Assion-Ruffing City Hall
Assion-Ruffing City Hall as construction nears completion, ca. 1865
Construction began on the Assion-Ruffing building in 1864 by Mr. Cook from Lafayette for merchants Joseph Assion and John Ruffing. Never a government building, it was named 'City Hall' for the grand hall on its third floor with a free span measuring 58' by 60'.
The first event in the hall was a ball held on June 16, 1865 for Company B, 86th Indiana Volunteers and other soldiers returning home from the Civil War. A few weeks later another ball was held there to celebrate the 4th of July.
Balls were held frequently in the Hall, as were lectures, dinners, concerts, demonstrations, and other entertainments.
In August 1870, John Lathrope, Jr. opened a bakery, confectionery, and farmers lunch room in the No. 1 block of the City Hall Building. The painting and papering of the rooms were noted in the Delphi Times for the quality of the workmanship. Lathrope was also a renowned cornetist having served as bugler and captain of the 9th Volunteer Regimental Band during the Civil War. Lathrope's Silver Cornet Band was a musical institution in Delphi and the surrounding area. In 1881, John Lathrope, Jr. partnered with John Ruffing to remodel the third floor of City Hall into a grand opera house.
Lathrope & Ruffing Opera House
By 1881 the Delphi newspapers are reporting on work to transform City Hall into an Opera House. Barnett and Mohr put a tin roof on City Hall in 1881. John Ennis was hard at work in December 1881 on the “scenery, curtains, etc. for Lathrope’s opera house.” In February the remodeling is rapidly approaching completion. New steps are built in March 1882 to facilitate access all the way to the street.
Lathrope served as the impresario for the opera house and commissioned performers to appear on its stage. On April 7, 1882, the Lathrope and Ruffing Opera House had its grand opening, featuring the Litta Grand Opera Company with the famous soprano Marie Litta as prima donna, performing to a packed house of 500.
Rooms were rented by Lathrope in the adjacent Greenup building (later the Crosby Hotel) and used as dressing rooms for the performers. An opening at the rear of the stage provided access via a short stair to the rooms on the fourth floor. Actor signatures from the late 1800s and early 1900s grace the backstage wall of the opera house stage wall and the dressing room walls in the adjacent building.
Lathrope & Ruffing Opera House, 1888
Signatures and playbills, fourth floor of Brookbank-Greenup-Crosby building adjacent to the Delphi Opera House.
For the next two decades the opera house was a heavily-used performance venue with traveling theatre and minstrel companies, lecturers, concerts, local dramatic presentations—even graduation ceremonies.
During the early 1900s the Delphi Dramatic Club produced a new play each month at the Delphi Opera House. The club numbered more 120 and included many prominent Delphi families.
Delphi Opera House, 1900
Delphi Opera House, ca. 1910s
Note that change in wall finishings and theatrical seating from earlier photographs. Also note the simple electric light fixtures.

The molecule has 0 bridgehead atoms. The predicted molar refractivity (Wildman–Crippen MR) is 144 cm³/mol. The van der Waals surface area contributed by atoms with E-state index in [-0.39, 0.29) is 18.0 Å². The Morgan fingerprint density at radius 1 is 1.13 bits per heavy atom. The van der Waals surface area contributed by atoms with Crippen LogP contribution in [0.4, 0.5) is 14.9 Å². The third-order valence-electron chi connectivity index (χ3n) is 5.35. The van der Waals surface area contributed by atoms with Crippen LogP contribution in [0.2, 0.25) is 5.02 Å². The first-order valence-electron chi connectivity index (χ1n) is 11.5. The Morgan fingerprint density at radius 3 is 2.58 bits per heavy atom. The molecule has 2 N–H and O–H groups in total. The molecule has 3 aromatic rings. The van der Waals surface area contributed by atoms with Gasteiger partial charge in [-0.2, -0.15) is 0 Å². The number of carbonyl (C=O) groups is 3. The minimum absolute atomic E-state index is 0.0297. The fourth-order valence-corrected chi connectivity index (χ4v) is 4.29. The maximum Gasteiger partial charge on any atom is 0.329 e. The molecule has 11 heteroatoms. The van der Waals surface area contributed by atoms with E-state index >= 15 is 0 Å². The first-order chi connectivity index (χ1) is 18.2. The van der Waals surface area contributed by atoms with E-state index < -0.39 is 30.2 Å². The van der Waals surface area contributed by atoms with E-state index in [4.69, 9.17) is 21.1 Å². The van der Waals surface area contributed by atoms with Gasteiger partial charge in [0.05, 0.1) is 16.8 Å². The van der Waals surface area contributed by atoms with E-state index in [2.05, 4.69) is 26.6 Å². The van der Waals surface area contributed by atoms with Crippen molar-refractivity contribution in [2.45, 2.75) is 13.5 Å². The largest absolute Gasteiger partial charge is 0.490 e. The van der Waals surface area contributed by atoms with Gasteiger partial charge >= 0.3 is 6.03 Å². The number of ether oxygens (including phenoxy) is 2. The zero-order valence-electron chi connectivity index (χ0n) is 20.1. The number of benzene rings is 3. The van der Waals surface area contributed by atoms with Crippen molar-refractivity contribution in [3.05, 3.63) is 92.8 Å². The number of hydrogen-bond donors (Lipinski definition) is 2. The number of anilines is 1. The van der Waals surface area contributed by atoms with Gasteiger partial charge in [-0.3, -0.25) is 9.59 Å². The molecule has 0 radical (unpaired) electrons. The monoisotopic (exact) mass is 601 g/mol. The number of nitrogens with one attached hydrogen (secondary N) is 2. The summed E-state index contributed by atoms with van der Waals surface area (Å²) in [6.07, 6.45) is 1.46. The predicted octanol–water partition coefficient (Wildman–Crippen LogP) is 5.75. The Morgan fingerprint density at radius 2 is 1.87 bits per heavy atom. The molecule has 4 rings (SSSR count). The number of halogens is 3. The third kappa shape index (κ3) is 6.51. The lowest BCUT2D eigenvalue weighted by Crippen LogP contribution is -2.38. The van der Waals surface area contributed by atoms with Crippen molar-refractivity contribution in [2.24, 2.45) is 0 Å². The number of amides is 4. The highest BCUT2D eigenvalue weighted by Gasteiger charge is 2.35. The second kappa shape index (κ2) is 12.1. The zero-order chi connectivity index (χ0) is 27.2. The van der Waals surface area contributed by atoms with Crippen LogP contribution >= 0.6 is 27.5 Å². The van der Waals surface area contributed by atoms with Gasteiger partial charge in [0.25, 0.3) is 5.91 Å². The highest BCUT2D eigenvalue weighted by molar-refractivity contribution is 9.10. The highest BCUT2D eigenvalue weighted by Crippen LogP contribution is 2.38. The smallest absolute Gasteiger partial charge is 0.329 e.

Following a fire at the Dreyfus Theater in Lafayette, Indiana in 1914, the fire marshal closed upper story gathering spaces with only one means of egress. The Delphi Opera House was shuttered and eventually became a storage room and woodworking area for first-floor retail shops.
Over the years leaks in the roof led to damaged wallpapers and plaster. Broken windows allowed pigeons to make the once grand balcony railing their roosting spot. The photo at right shows what theater had become by 1994 as the Delphi Preservation Society became involved.
Delphi Opera House, 1994
CAPTAIN JOHN LATHROPE
1841 - 1917
Born in Penzance England, John Lathrope immigrated to the U.S. in 1851, living first near Boston, Mass. Already an accomplished musician at age 10, John traveled to the Lafayette area via canal, his father having secured passage providing entertainment for the passengers and crew. His family worked on several small farms in the area before moving to Delphi in 1858 and becoming prominent property owners and business proprietors.
Debuting in Paris in 1878, Marie Litta quickly won both acclaim from the music world and the hearts of her audiences. Frequently compared to Jenny Lind for the quality of her voice, her career was short-lived as she fell ill while touring in 1883. She returned to her home in Bloomington, Illinois, where she died at the age of 27. During her illness, the New York Times carried frequent updates on her health...such was her renown in the music world.
JAMES WHITCOMB RILEY
1849 - 1916
Hoosier poet James Whitcomb Riley gave at least six performances in the Lathrope & Ruffing Opera House, the first in December, 1882. Riley frequented Delphi having made good friends here, including Dr. Wycliffe Smith and Elizabeth Fisher Murphy.
Several poems about the area were penned by Riley including "From Delphi to Camden" and "On the Banks O' Deer Crick."
WALTER B. ROGERS
1865 - 1939
Delphi native Walter B. Rogers received his early cornet instruction from John Lathrope before studying composition and performance at the Cincinnati Conservatory. Following soloist stints in Indianapolis, he returned to Delphi in 1883-1884 playing in Lathrope's Silver Cornet band. Rogers then soloed with the John Philip Sousa band for several years and later became the first music director of the Victor Phonograph Company.